Is Facebook listening to what you say? No really, is it listening to your conversations? That seems pretty messed up if it’s true. This guy and his wife used their iPhone as proof that Facebook is listening in thanks to whatever invasive programming is placed in the device. That’s beyond creepy if it’s true and it sounds unbelievably illegal if it is happening. The sad part about it is that there is no doubt a clause or some line in the contracts that people sign that states that this is somehow okay. If we took the time to read the fine print and every last little word of the contract the legalese would give many people a headache and come off as a second language what we simply couldn’t decipher. But to the manufacturers and those that write up these contracts it no doubt makes perfect sense and they know at the time of writing it that they’ll be likely to fool a lot of people and up the sales of their sponsors and anyone else that can contribute to their profits.
That’s one long-winded theory however. Another is that Facebook goes by preferences that can be found in the purchases people make and the average money they spend on certain products. But if this couple had never mentioned cat food before and didn’t have a cat then how in the heck would Facebook know to start targeting them with cat food ads? You could also argue that it’s just a randomized thing that goes out to so many people in order to get their attention, but the idea that it shows up a couple days after mentioning cat food is a little odd and too coincidental.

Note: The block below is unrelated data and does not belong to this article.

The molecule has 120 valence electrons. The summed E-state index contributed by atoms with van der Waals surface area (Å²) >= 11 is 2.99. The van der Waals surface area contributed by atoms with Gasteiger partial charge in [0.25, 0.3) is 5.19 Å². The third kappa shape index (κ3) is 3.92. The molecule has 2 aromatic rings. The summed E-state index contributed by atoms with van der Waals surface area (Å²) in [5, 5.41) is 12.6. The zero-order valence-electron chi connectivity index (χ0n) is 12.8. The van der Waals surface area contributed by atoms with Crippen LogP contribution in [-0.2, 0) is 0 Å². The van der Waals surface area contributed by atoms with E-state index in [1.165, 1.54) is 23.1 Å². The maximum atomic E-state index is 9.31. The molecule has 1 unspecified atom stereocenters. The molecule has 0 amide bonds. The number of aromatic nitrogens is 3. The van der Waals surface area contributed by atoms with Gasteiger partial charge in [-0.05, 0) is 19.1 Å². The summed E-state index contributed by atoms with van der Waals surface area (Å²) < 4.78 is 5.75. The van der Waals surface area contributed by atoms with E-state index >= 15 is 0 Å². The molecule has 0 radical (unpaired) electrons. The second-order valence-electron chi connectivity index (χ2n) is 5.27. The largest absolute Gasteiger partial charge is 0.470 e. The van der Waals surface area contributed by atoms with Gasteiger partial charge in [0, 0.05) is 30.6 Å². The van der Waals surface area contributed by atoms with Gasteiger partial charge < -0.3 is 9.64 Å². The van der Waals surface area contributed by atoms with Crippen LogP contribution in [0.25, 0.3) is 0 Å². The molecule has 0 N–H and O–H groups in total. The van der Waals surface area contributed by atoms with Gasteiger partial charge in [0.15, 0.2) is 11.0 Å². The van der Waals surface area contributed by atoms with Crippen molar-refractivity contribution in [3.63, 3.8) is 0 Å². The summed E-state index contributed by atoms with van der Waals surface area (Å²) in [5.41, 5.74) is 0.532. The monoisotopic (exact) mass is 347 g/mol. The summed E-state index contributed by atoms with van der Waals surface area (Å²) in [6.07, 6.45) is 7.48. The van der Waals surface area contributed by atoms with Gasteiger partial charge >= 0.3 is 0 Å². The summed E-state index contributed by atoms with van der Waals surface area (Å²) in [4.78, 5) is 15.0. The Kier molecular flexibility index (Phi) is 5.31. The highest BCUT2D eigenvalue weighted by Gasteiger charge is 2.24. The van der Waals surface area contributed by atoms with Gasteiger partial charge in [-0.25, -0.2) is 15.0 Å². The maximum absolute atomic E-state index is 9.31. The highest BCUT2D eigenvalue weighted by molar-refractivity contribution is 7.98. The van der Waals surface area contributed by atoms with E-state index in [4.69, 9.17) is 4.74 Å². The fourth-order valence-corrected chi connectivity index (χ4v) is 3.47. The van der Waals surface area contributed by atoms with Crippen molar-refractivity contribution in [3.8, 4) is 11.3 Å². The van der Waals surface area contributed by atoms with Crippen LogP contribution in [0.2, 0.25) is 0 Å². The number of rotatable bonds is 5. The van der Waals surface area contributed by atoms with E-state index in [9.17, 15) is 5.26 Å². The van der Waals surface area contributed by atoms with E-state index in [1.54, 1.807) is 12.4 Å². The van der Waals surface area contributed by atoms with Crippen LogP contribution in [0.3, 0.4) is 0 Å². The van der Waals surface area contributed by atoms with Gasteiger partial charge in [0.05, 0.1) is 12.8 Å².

We all love our devices for the most part. They make life a little easier at times and can be a lot of fun and very convenient. But if we start giving too much authority over our lives to those that own the services we use on these devices it seems like a very real way to stop being individuals and be seen as just numbers on a screen, a statistic that will help one company and perhaps hinder another. At one point we all become a piece of data to be moved around and shuffled from one database to another in order to maximize exposure in a further effort to maximize profits. That is some very creepy stuff.
Was there ever a day when people were just people and could rely on not being watched or listened to by faceless corporations and social media that would start bombarding us with images and things we didn’t need or didn’t want until we saw them in an ad? Well, the last part has been pretty standard for a long time, but the idea that there are people listening in on our conversations whenever our phones are on and sitting nearby is disturbing to say the least, and a bunch of bull to say the most.